CEPT – Galaxy Rays Show

The Long Arm Gallery
Bridewell St, Bristol,
20 Feb – 13 March 2009

all photos: Howaboutno and NoLionsInEngland

It seems like moments ago that Cept and Mike Ballard got up with a joint show in a Dalston, London workshed yet here we are 4 months later and half a world away in former police station in Bristol for Cept’s new solo show.

You’re nicked! – photo NoLionsInEngland

As in the London show, CEPT hangs gorgeous canvasses on the walls and indulges himself and us with a variety of mixed media installations. A vertical stack of TV screens inside a cage-door lift greets visitors timidly crossing the ex-cop shop threshold, flickering black and white film loops backed with crackling American voices issue barked ultimatums and set a jagged and staccato tone for the show.

photo: Howaboutno

Those familiar with previous Christmas group shows at the Bridewell St police station will need to know that the cells downstairs are not in use, though the rooms that are open retain a strong institutional spartanism. The main gallery room is shared between a collection of canvasses and a swirling wall painting. The wall painting echoes the style of the Dalston illusion room but is a minor fanfare for the half height cubby hole entrance to the installation room beyond.

photo: Howaboutno
Neither the sharp lines of the wall painting nor the strong colours of the canvasses in the main space can explain the dissonant industrial hum that fills the space, it permeates through from the direction of the next room but the half height door ensures that there is no preview of what lies inside, so the process of entering the room maximises the impact.

“Laplace Transforms” – photo: Howaboutno

Dalston’s illusion room was an empty and irregular shaped chamber twisted and distorted by Cept’s perspective juggling wall, ceiling and floor painting. This time, the space is filled by “Laplace Transforms” a bizarre sonic sculpture. Inside a glass fronted pyramid is a record player playing a piece of 7 inch vinyl literally to death – the needle has been replaced by a scalpel blade and a microphone picks up the scrapping of the record’s grooves, the signal passes through a voice changer and the amplified drone feeds back through the mic. In a cheeky nod to the artists’ graff origins the scene is illuminated by a spraycan lamp. It might assist interpretation to understand that Laplace transforms are mathematical operators that make differential equations even easier, used in among other things sound wave mechanics. Perhaps not.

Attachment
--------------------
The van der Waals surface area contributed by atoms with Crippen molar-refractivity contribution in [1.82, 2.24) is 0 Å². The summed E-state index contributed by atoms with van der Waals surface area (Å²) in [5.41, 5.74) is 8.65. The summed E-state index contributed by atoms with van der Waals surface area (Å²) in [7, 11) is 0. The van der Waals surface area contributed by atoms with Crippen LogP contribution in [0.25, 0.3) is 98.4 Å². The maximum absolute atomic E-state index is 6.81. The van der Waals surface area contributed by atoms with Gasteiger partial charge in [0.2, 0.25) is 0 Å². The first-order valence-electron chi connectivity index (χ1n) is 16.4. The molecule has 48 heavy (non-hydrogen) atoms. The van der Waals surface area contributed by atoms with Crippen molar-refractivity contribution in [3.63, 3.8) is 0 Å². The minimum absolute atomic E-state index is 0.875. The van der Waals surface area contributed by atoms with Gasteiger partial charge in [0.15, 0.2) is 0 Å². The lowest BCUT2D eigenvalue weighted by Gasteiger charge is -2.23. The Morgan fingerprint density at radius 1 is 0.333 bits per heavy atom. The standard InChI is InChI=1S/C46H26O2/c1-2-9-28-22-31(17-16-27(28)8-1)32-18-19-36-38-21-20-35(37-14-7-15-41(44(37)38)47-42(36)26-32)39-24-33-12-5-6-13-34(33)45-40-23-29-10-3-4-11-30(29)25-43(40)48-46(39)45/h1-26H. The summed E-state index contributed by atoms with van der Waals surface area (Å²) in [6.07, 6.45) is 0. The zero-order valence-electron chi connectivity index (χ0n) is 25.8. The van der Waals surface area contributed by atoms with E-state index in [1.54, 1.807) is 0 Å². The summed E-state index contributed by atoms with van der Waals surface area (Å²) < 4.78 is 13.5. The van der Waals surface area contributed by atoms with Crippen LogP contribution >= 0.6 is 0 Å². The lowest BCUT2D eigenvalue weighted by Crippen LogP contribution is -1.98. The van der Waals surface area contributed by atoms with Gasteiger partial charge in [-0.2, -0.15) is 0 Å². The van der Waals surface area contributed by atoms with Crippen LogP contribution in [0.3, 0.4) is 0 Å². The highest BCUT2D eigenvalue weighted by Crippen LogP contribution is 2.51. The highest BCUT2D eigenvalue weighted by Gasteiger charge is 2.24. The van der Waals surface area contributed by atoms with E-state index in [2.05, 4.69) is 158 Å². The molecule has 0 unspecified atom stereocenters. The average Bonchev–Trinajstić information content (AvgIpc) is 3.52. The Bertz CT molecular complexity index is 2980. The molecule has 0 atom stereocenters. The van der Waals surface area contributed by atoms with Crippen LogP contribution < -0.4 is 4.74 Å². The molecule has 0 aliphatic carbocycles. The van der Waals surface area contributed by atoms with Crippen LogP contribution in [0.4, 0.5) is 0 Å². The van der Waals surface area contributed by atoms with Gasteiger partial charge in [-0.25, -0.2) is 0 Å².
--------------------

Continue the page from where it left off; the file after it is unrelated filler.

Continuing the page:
“Laplace Transforms” detail – photo: Howaboutno
The pyramid shape of the sculpture references the All-Seeing Eye. Galaxy Rays from the painting above the record player erupt out of the all-seeing eye, cross the floor of the room in all directions, and talk across the room to a painted Transformer Sun King, the clever link being Ra as all seeing eye linked to a Sun King, Sun-Ra being one of the artist’s fav jazz musicians.

Sun King + Laplace Transforms– photo NoLionsInEngland
Whilst the eye takes in all the details and the mind spins, the ears start to pick up all kinds of slowly meandering harmonics in the audio. The gloom, the strong lines across the room and the textured relief in the floor all combine to knock senses off balance and make eyeballs pulsate, these effects are essential to the full immersive experience though you should bail before the diggery-doo aural illusion kicks in.

The main gallery contains a modest seven canvasses. The paintings are tense and dramatic and, with one notable exception, finishes are clean and glossy. The All Seeing Eye and Galaxy Ray motifs appear significant in several canvasses.

“Omega Supreme”, photo: Howaboutno

The Cept Super Villain’s spiral of despair continues, his face appears bleak and bitter, until he disappears in a series of body ripping explosions.

“The Cult Of The Explosion”, photo: Howaboutno
The exception mentioned is this gorgeously grimy Super Villain portrait.

“Kyoto Crush” – photo NoLionsInEngland
A hunt through the adjacent admin office reveals a small number of painted album covers and a stack of prints and the installation room has a number of exercises in geometric patterns, and errrrr drips.

A flick through the pile of prints reveals a remarkable degree of individual variation thanks to the swirls of colour and bits of text added by the artist before the screenprint was applied, they look so varied as to be almost a numbered series of uniques.

“The Cult Of The Explosion” print. – photo NoLionsInEngland

A personal favourite among the paintings in the Surface Noise room is Transit Minds, the pyramid picks up on the show’s theme of the Galaxy Rays source whilst drips which defy logic to run both up and down make the red strip resemble a fat, pulsing noise readout on an oscilloscope display.

“Transit Minds” – photo NoLionsInEngland

We are getting accustomed to Cept’s shows having a coherence as a whole and an un-deniable beauty too, successfully differentiating him from most of the paint-drip-hang-sell urban artists. The bulk of the work connected with the show has been done after a short breather following the October show, Cept is un-doubtedly surfing a burst of creative power at the moment, let’s look forward to that energy being channelled back to the streets sometime soon.

Howaboutno’s photos are an institution. He should be in one. See more of his Cept Galaxy Ray photos here.

NoLionsInEngland’s point and click pics from the show are here.

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